Once you have installed your operating system you need an office suite to help with your documenting and calculating needs. Ubuntu comes with the OpenOffice suite (http://www.openoffice.org) already installed. If you are not using Ubuntu you can still use OpenOffice because there is a version for every major operating system.
OpenOffice is a complete office suite with word processing, spreadsheets, databases, image editing and presentations, all of which have menus that are very similar to other office suites (see Figure 5.3); this has the advantage of making the transition easy. With over 20 years of development behind it,2 OpenOffice is extremely stable and full of great features.
Like Ubuntu this is an application that many libraries are putting on their public stations to allow community members access to powerful applications without having to pay the license fees for each computer. It is also very easy to bring information from other office suites into OpenOffice because it can read in and write out to several different formats – one of my favorite features in OpenOffice is the ability to save a document as a PDF.
Many libraries find it useful to keep statistics of their day-to-day operations. In some libraries this is done with a piece of paper and a pen, others use a simple spreadsheet, and some use the open source Libstats (http://code.google.com/p/libstats/) application.
Libstats is a very simple application (see Figure 5.4) developed solely to help librarians keep statistics on reference queries and a knowledge base of frequently answered questions. Using the data stored in the Libstats database librarians can easily generate reports on the numbers of questions, where questions arrive from (email, phone, walk-in), and what types of questions are asked (general reference, database related, and so on).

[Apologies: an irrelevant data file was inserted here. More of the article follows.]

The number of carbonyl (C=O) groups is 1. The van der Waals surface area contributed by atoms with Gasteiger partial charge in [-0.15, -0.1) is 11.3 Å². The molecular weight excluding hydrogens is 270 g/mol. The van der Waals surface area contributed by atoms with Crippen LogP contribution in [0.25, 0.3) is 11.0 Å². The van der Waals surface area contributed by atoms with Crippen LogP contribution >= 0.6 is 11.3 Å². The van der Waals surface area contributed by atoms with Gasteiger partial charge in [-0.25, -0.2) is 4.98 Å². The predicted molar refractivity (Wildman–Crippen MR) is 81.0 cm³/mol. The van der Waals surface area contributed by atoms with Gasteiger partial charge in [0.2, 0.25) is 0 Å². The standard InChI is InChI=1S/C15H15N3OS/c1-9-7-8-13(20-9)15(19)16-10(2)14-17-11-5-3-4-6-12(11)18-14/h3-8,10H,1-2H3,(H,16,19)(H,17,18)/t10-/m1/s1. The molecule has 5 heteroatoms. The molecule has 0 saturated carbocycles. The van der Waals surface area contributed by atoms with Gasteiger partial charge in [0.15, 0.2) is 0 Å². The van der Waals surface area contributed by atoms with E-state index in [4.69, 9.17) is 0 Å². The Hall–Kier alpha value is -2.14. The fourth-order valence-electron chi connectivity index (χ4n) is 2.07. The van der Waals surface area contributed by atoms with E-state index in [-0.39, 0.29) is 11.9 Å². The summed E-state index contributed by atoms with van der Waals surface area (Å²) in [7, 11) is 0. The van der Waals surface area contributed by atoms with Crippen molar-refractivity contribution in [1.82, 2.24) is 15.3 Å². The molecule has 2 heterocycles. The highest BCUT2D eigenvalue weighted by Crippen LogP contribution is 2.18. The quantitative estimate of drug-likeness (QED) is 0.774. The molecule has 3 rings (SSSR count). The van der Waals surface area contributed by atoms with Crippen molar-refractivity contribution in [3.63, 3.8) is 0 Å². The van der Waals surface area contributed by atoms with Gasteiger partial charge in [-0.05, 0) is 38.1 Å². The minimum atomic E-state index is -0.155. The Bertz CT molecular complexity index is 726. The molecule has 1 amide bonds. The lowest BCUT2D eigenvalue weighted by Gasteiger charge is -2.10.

Another way to collect data is to survey your patron base. There are many popular web applications that can be used for this task, but there are limitations and costs associated with them. When I started writing this book, I went out on a hunt for open source survey applications and came across LimeSurvey (http://limesurvey.org).
LimeSurvey (see Figure 5.5) is an open source application that resides on your local web server. This means that you can host as many polls and surveys as you want without incurring any extra fees. Since LimeSurvey is such a powerful tool, it does take a bit of learning to figure out how to best create a survey for your library, but the documentation for the product is outstanding and very easy to follow.
Using LimeSurvey you can set up surveys to ask your patrons what they think about the library, what they want to see from the library, or just what their favorite types of books or movies are. It also offers you the ability to create polls in multiple languages, allowing you to reach a wider audience. As the application is run from your own server, you can control the look of the surveys as well as the time the survey remains available for answering.
The applications in this chapter are all meant either to replace applications you may be spending too much time and money on or to provide your library with a service that you maybe didn’t think you could afford before. Libraries worldwide are making the switch to open source for applications such as these, to provide patrons with improved services and the staff with functionalities they would not be able to afford otherwise.